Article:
All posts tagged: alternative space

New Nepotism and What it Means to Curate Friends

Since I began writing about art in 2014, I’ve always had a personal rule that I would never interview a close friend for an article. Yet here I am, in 2018, breaking my own rule on new nepotism with Galia Basail and Nicholas Kinsella, two friends, artists, and curators. I spoke with each of them separately about their ideas on what it means to be a curator who curates friends and how this can help or harm a practice. András Szántó said, “The whole art world is woven together by personal relationships and friendships of one sort or another.” But when do friendships, and climbing a career ladder, become muddy, rinsed of any merit, and leave both artist and curator questioning creative intention? In the highly criticized article, “Friends Curating Friends” published on Newcity in  2013, Pedro Vélez wrote, “I cringe every weekend when I receive invites to see exhibitions curated by my friends’ friends. I do so because the people curating my friends are my friends too. Which means I must make an effort …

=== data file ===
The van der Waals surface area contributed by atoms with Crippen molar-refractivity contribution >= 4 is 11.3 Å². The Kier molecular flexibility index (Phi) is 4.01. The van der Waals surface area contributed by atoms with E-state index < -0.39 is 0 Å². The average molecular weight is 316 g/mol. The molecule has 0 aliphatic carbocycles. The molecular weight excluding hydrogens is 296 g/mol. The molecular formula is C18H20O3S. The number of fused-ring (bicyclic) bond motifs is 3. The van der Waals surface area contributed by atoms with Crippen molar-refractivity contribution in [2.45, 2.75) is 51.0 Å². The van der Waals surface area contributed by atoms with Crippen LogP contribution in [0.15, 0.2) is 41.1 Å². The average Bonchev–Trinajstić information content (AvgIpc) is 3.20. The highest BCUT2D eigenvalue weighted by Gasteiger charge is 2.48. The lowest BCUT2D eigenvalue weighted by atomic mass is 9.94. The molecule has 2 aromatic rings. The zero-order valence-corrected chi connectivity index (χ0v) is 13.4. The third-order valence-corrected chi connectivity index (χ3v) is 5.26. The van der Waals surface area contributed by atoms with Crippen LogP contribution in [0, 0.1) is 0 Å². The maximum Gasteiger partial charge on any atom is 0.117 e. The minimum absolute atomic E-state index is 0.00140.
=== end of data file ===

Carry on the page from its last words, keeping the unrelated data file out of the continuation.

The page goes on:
The Kids Might Stand A Chance…

On Friday I made my way out to KVG Gallery, a spot run by the magnificent Anna Kunz who will be going off to New York very soon for a year-long residency.  The exhibition, titled Indestructible Youth, was co-curated by brilliant artist and painter, and now curator, Erol Scott Harris II.  The essay that went with the exhibition was written by writer, art historian and educator Debra Riley Parr and offered me a moment in the middle of the opening activity to reflect on my own relationship with the concept of indestructible youth.  After quoting lyrics from Neil Young, Parr states: “Forever young is not attractive.  Everyone needs to pack up and leave Sugar Mountain sooner or later.  And yet, the yearning to live in that space lingers.  Indeed, the appeal of youth and youth cultures holds strong in a young culture like that of the US where being young is cool, powerful, sexy and dangerous.  The Italian Futurists of the early 20th century thought similarly about the attractions of being young, and they clearly …